I am not writing this because I want pity. In fact, that would probably piss me off. I am not writing this because I want to inflict pain on my mother and my brother. I truly wish them no ill. My mother, I found out later in life, was molested by her own brother, and she did not have the resources or the compulsion to seek the help I have. I am simply tired of carrying this burden on my shoulders and choose to put it down now. I guess this is what breaking the cycle looks like. I don't have to hide from this anymore. When my children are older, I can speak to them about this openly and without shame.

I am exhausted now. Breaking chains is hard work. Thank you for halving my pain.

The Queen Who Saved Herself

Mar 28, 2016
Hello, my name is Fiona, and I am an alcoholic. There are many things that I struggle with not only being an alcoholic but also with just being human. Recently, my husband and I have wrestled with what to tell our beautiful children about my recovery that has twice separated me from them when I have been in rehab and now that I am in a recovery house. They don't understand why I cannot come home yet, and they keep telling me that I don't look sick. This is a story that I came up with to try and illustrate where I am and why.

There was a girl who grew up in a dark place but survived the days of her childhood and came out into the world. She met a prince who she thought was amazing. She spent many years getting to know him ,and he spent a lot of time and energy showing her things and came to be very protective of her. She felt safe with him, and they fell in love.  

The girl thought that being in love would solve all her problems and set her free from her dark, sad past. The two eventually married, and he became a king, and she became a queen. They had a young prince who was an angel. The angel baby opened their hearts and showed the queen that she was good inside. The little prince died in the queen's arms, and the king and queen's hearts were broken. At around the same time, the king became deathly ill, and they feared that he would die. The king was very brave and fought his disease till he was well again, but they were unsure they would ever be able to have more children.
Eventually, a miracle happened, and they had another prince who was the healer of broken hearts and brought joy into their lives once again. Soon after, another miracle happened, and they had a little princess whose presence was like a song to their souls.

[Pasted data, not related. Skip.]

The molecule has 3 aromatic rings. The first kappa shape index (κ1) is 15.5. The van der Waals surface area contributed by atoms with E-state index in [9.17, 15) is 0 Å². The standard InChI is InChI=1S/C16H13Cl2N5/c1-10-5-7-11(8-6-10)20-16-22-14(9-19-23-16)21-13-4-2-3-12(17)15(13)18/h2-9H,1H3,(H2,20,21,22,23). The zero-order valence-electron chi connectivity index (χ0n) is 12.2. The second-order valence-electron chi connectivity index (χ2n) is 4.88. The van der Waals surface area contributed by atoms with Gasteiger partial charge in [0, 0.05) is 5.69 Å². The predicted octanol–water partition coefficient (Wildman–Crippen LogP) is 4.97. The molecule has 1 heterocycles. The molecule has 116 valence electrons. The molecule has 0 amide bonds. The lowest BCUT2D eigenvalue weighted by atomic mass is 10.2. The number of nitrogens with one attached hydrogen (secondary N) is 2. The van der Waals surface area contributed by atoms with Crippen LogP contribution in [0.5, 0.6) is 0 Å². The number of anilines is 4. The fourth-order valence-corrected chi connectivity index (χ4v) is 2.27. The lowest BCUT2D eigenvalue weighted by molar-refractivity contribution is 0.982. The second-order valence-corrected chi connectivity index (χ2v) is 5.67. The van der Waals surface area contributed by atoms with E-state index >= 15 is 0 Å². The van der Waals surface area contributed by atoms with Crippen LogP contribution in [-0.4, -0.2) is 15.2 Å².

The king, queen, prince and princess lived in several castles in several cities, moving each time the queen became sad and restless. Even though she was surrounded by love, having all she ever wanted or needed, the queen was unable to stay happy. The king tried everything to make his lady happy, but he was beside himself.
What was happening to the queen was that she was haunted by dragons. There was a dark, black dragon from her past that saddened her. There was also a bright red dragon that spoke terrible things to her. The black dragon was always there chained to her, hovering, making her feel she wasn't as good of a person as she really was. The red dragon came and went, but its voice was very loud. It told her it would fix all her problems, push away the black dragon and make her feel good. But the red dragon lied and made her do things she would never normally do. It would make her act differently and lead her to make bad decisions.
The king was scared, and the prince and princess were sad. No one knew what was wrong with the queen. She had her king, her prince, her princess and her castle. She had the king's family, ladies in waiting and love surrounding her from all sides. What could possibly be wrong? 
It turned out that the dragons were invisible to everyone but the queen. She was afraid and told the king about the dragons. He valiantly picked up a sword and tried to fight the dragons for her, but he could not see them to slay them.
The queen eventually was forced to rest in a peaceful valley, but the dragons followed her. She came to realize that no one but her could slay the dragons because she was the only one who could see them. She was distraught. How would she manage to slay these dragons? She had never held a sword, and she didn't know if she was brave enough.